We’ve all been there: the plate arrives at the table and although it probably tastes really good, it is littered with green flakes of some herb. Usually it’s parsley. Sometimes oregano or thyme. There are some occasions that call for it. At fine dining restaurants we can expect a sprig of this and a dollop of that, even if it is inedible. They want the dish to look good. We eat first with our eyes, they say. Well, I would like to challenge that. I am starting to notice that restaurants which never used to garnish with herbs are now heaping them on the plate. An herb like parsley does not have a taste or odor, so that’s not a huge problem, but I don’t want to be biting into whole leaves of it either.
Case in point: Applebee’s (the Edison, NJ location). I ordered some kind of chicken dish a few months ago which consisted of a fried chicken cutlet over mashed potatoes, topped with onion rings. Aside from being so chewy and rubbery enough that I could have played hockey with it, the plate was littered with whole leaves of parsley, and one actual stem which made it in there. It looked like a salad. It totally threw me off to the point where even if the meal was good I would have been annoyed. Before you think I’m a snob, it does not take much to make me happy and I rarely send food back. I did that night, though not because of the greenery. And look at the picture above for another example. It tasted great, but was there a need for parsley on French Fries?
In fact, I have sent back food only twice in at least the last five years, and I eat out a lot. Both times were since the new year rolled in. The other instance was Yesterday’s of Hazlet. I wanted to give them a bombastically awful review to their own, but didn’t want to bash something in my own hometown. I won’t go on and on about how the food and service has been on a steady decline since their renovation. I’ll focus on the plate. I ordered a lunch special chicken fajita. I know, it’s an Italian/American restaurant and I got a fajita. Look, I was not expecting authentic Mexican cuisine here. Grilled chicken, onion, some cheese, that’s all. The fajita comes, looks alright, and I bite into it. I am not exaggerating when I say it tasted like a mouthful of dirt. I literally spit it into a napkin.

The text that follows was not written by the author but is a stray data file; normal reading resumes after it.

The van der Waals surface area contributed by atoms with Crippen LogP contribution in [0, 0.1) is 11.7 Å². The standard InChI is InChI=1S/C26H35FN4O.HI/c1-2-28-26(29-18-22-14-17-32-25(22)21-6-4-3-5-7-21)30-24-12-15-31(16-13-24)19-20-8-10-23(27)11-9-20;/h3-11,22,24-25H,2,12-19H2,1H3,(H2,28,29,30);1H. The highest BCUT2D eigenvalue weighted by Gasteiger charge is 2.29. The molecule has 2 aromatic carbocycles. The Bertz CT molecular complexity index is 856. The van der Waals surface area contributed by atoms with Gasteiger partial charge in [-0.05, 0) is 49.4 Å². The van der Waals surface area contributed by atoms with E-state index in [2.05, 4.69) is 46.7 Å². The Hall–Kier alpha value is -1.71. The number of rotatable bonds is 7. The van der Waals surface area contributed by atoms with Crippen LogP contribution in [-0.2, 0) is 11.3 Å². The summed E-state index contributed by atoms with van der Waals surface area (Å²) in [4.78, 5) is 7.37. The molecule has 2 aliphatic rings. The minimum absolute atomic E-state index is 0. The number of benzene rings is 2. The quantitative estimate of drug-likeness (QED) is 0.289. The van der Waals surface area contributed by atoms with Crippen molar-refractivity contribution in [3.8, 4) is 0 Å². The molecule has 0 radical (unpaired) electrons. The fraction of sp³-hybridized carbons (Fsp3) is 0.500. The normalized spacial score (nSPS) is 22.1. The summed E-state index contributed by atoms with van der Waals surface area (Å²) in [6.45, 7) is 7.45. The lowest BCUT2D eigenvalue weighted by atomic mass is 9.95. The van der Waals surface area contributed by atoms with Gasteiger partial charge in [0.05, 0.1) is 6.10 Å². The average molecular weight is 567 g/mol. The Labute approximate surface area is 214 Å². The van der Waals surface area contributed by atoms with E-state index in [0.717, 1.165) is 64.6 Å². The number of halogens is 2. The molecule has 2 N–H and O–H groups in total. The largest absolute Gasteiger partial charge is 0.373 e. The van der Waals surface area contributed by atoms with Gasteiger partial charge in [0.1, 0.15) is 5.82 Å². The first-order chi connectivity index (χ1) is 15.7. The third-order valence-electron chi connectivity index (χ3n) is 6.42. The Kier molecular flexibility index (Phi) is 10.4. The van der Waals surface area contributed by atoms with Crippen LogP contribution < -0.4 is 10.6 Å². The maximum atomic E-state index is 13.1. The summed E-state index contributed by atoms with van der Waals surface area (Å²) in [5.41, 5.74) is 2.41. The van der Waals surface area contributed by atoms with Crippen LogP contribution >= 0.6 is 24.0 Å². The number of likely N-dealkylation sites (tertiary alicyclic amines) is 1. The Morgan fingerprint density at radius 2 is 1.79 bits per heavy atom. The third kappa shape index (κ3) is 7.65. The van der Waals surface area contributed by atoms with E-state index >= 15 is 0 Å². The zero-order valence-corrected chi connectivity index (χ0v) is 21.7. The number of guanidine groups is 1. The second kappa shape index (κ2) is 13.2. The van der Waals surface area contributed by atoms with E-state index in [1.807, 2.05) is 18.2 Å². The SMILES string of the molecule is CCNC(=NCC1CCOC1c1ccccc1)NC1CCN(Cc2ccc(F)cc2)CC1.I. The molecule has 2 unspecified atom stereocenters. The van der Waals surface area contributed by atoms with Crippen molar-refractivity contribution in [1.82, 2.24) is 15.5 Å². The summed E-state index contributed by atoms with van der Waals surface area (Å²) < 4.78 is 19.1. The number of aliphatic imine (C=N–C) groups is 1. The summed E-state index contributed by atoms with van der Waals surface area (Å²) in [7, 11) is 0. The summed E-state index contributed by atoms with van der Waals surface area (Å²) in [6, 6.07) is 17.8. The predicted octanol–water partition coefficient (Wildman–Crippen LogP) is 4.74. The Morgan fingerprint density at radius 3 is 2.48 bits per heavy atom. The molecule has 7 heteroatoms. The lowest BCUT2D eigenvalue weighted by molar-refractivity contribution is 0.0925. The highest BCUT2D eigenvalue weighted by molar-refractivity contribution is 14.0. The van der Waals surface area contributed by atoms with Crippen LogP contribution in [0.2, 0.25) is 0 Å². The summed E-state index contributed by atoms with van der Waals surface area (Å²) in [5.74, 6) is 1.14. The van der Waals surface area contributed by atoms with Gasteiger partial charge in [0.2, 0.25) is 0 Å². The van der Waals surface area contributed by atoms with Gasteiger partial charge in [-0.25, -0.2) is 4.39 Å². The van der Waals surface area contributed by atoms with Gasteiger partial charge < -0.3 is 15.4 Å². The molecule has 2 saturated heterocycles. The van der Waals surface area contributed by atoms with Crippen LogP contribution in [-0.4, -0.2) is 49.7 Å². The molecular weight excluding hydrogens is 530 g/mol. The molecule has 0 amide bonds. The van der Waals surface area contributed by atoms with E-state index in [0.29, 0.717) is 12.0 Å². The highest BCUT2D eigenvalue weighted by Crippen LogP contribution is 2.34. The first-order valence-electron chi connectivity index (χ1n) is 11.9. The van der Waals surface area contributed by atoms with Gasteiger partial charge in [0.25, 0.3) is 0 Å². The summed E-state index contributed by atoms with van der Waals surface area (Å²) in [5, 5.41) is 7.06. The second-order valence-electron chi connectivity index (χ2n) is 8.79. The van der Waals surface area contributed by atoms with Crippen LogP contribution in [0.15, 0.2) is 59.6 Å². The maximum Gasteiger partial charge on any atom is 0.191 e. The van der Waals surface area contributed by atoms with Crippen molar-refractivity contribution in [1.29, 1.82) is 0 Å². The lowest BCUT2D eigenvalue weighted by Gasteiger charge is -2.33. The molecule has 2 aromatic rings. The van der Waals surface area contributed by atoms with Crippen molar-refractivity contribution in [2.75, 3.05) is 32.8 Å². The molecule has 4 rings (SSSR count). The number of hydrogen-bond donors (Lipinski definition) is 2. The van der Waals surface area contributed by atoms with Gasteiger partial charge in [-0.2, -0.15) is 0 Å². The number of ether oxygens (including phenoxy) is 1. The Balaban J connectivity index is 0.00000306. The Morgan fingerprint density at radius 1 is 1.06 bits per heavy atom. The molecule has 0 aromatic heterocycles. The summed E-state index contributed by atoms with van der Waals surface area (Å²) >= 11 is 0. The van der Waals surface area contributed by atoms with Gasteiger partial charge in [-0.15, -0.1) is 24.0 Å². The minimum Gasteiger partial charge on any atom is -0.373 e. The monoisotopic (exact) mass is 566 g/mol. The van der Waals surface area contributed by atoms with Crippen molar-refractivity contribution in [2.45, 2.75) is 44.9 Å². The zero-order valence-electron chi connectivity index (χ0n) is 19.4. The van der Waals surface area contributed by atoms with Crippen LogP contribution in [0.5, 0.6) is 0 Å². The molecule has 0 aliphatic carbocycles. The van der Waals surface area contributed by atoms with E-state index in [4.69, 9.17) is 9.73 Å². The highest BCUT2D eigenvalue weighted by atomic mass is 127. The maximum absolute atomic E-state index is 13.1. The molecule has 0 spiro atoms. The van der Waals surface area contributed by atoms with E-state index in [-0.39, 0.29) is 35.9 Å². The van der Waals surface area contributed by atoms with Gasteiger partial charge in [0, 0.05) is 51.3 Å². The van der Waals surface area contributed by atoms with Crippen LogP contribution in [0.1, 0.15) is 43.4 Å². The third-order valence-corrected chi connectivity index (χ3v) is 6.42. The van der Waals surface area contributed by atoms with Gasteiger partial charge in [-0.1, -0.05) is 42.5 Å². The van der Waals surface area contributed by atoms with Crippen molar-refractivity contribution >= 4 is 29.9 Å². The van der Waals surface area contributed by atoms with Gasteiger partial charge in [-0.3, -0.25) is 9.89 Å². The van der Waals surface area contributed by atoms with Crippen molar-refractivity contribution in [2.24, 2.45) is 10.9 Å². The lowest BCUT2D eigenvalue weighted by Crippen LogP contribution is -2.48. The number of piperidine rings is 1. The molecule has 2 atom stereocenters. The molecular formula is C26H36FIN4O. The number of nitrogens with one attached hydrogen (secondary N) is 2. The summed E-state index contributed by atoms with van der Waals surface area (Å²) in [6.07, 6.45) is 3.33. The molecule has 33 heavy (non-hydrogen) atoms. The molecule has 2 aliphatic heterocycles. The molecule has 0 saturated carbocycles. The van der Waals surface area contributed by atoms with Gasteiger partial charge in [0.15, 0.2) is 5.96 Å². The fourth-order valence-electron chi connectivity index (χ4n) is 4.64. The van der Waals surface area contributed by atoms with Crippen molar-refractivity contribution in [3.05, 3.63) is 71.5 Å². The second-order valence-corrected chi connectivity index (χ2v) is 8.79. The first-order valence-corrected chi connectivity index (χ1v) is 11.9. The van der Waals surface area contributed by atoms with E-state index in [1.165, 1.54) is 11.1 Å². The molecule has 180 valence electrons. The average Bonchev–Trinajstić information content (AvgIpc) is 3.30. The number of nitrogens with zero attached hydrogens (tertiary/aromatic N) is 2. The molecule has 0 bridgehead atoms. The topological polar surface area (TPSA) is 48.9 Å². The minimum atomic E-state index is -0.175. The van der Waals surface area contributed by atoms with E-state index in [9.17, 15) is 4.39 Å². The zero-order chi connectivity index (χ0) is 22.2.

Was it the chicken? The onion? I opened it up and examined. Chicken smelled okay. It wasn’t going bad. Onion too, so what the hell could it be? I took another bite and kept it in my mouth for a few seconds as I forked the contents around in the plate. It was rosemary. God damned rosemary in a chicken fajita. It didn’t look like the chicken was previously marinated in it (for use in multiple dishes like many restaurants do), so that means they intentionally added rosemary to a dish that did not need it. A chicken fajita. I was irate. I called the waitress over and politely told her it tasted weird because of the rosemary and was inedible. Somehow, the combination just did not work. I actually used the word “disgusting”. She was very nice and asked if I wanted anything else. I said no, and for them to just take it off the bill, which they did. What I really wanted to say was, “Can you go have whoever cooked that take a bite of the other half I didn’t touch, come to the table, and look me in the eye saying that tastes good and rosemary is an appropriate herb for a fajita?”
Have you noticed the same? We can expect an herb sprinkle on a pasta dish or anything Italian for that matter, but why are chefs/cooks now dusting everything in sight with green specks? Do they think it elevates the dish? Why are unnecessary herbs making their way into simple foods? There was a let’s-put-pesto-spread-on-everything phase that lasted a few years and thankfully went by the wayside. How about the piece of lettuce and orange slice that somehow made it onto any dish with a steak? Nope, gone too. Hopefully unnecessary herbs will follow suit. My message to you is: stop. Garnishing or trying to develop complex flavors by putting seemingly random herbs into a dish is not making you look gourmet. It’s ruining the food and making people like me who just want something simple and tasty a little bit pissed off. It’s no joke when I tell you that when I am in an Italian restaurant I automatically say, “Please make sure no oregano on anything” before I order. If it’s already in the pizza sauce, I am fine with that because it’s not overpowering.
What led me to that? Oh, let’s see: Villa Pizza in Holmdel putting oregano on a cheesesteak. A cheesesteak! Why, oh why would you ever do that? Again, I understand oregano might be in the vinaigrette which goes on Italian subs and the like, but not on a cheesesteak. Not in any universe. I have learned to tolerate herbs in sauces, and in some cases, other elements of the dish where they are not the dominating force. But please, do us all a favor and knock it off. Just keep it simple. I may be a horrible Italian. Here I am ranting and raving about oregano. Whatever the case may be, I think I have a point, and I will defend it to the last. Next thing you know I’ll be looking for herbs on my pancakes at IHOP.
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